Pipe, Liz (2016) Commercialism in Music Education: is creativity at the heart of the art? In: IASPM UK & Ireland Conference 2016: Creativity: Practice and Praxis, 8-10 Sep 2016, Brighton, UK. (Unpublished)Full text not available from this repository.
‘There is something of a paradox about music as a creative industry’ (Throsby 2002, p.2). This paradox is the opposition of music as both a creative, artistic expression and a commercial industry. ‘Creativity versus commercialism, the muse versus the market, culture versus economics – whereby the two forces must inevitably pull in opposite directions’ (ibid, 2002: 2).
This juxtaposition of supposedly opposing forces can be found in a hybrid of the creative industries, popular music education, where the teaching of creativity and expression as musical art forms can be considered not only as artistic essentials, but also as commercial imperatives.
This paper presents a discussion on the ways that the commercialisation of higher education may be having an impact on musical creativity. I offer an investigation into how the teaching of such qualitative and subjective aspects may differ between commercial and university sectors. Video excerpts of interviews with educators and students provide evidence which helps to explore and explain the relationships between creativity, expectations, and course structures. Through this evidence, and an investigation into how creativity is taught, I aim to address the question of whether the contradictions, and amalgamation, of art and commercialism make a difference to the ultimate creativity level of the student.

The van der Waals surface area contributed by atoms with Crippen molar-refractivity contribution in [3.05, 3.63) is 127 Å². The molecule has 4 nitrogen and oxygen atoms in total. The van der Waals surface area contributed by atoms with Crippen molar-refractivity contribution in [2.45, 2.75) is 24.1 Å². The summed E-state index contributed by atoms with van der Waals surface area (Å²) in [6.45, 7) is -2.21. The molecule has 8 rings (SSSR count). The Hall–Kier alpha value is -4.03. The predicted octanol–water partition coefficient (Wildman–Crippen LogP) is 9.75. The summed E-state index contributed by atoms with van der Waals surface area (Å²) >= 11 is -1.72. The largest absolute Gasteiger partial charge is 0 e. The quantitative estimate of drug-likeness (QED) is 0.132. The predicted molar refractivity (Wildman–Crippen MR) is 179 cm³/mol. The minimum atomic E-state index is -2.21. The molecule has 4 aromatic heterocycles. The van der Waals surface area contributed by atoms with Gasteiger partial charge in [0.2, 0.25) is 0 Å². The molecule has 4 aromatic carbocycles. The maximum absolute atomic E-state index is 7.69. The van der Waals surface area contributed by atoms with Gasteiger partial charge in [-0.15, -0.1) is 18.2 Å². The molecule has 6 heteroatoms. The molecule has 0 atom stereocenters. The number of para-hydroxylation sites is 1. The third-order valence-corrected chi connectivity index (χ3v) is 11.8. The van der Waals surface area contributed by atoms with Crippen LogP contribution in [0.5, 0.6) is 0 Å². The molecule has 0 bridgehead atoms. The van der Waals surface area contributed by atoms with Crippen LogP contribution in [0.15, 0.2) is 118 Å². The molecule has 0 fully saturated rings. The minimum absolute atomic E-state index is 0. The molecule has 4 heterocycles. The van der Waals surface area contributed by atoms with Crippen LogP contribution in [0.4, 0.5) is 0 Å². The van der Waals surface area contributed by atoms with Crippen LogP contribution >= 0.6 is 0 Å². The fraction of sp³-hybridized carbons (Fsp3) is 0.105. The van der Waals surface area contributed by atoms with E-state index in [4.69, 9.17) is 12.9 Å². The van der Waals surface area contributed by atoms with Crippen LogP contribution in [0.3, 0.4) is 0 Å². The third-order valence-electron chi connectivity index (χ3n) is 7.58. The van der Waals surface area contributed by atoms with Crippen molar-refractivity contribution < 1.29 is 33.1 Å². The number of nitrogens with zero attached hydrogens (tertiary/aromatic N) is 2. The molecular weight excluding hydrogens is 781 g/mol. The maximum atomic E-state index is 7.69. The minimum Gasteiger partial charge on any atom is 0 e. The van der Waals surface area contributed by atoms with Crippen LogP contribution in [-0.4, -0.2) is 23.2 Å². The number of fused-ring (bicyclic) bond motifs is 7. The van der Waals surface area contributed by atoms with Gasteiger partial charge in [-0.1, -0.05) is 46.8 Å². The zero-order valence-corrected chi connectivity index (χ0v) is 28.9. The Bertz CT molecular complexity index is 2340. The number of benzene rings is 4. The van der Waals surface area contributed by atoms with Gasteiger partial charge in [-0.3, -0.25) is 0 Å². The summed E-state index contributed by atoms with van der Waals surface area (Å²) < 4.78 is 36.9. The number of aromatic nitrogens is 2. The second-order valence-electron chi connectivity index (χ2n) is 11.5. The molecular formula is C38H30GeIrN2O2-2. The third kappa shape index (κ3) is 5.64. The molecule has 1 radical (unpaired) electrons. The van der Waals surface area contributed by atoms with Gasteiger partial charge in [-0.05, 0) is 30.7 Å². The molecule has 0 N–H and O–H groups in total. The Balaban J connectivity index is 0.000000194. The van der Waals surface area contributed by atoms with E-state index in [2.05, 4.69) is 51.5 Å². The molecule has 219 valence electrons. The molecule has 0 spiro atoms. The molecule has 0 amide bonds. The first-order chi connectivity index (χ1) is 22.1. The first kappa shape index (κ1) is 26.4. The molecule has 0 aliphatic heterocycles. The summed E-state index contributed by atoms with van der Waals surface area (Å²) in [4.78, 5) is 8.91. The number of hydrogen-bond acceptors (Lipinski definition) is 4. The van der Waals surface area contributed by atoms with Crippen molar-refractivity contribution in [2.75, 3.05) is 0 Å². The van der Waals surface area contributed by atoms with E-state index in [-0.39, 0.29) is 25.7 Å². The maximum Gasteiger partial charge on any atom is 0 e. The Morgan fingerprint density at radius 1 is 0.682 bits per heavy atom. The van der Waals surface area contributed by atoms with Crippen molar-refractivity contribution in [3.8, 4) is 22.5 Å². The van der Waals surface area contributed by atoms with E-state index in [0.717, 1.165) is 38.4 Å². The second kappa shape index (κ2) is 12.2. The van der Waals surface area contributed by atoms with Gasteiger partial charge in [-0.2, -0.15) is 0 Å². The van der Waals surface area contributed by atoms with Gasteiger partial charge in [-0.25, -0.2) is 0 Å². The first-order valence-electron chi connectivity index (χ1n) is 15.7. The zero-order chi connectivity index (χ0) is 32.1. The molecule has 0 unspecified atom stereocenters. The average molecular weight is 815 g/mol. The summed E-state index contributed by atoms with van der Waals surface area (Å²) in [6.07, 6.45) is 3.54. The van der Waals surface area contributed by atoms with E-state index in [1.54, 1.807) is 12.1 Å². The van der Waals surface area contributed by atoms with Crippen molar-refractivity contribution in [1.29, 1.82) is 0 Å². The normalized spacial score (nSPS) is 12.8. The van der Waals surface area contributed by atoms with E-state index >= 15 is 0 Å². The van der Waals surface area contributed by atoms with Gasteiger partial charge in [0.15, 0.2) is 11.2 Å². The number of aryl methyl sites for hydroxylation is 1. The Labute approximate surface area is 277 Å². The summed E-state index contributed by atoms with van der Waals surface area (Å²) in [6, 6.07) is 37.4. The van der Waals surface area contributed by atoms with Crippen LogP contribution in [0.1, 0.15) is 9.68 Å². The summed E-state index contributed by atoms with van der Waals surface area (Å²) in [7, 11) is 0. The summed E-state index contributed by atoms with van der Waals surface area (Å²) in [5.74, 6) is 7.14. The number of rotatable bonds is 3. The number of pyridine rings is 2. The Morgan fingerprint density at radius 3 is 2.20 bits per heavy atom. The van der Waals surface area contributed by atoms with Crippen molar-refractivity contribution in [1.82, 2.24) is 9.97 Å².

|Item Type:||Conference or Workshop Item (Paper)|
|Depositing User:||Elizabeth Pipe|
|Date Deposited:||09 Jun 2016 18:56|
|Last Modified:||24 Jan 2017 11:05|
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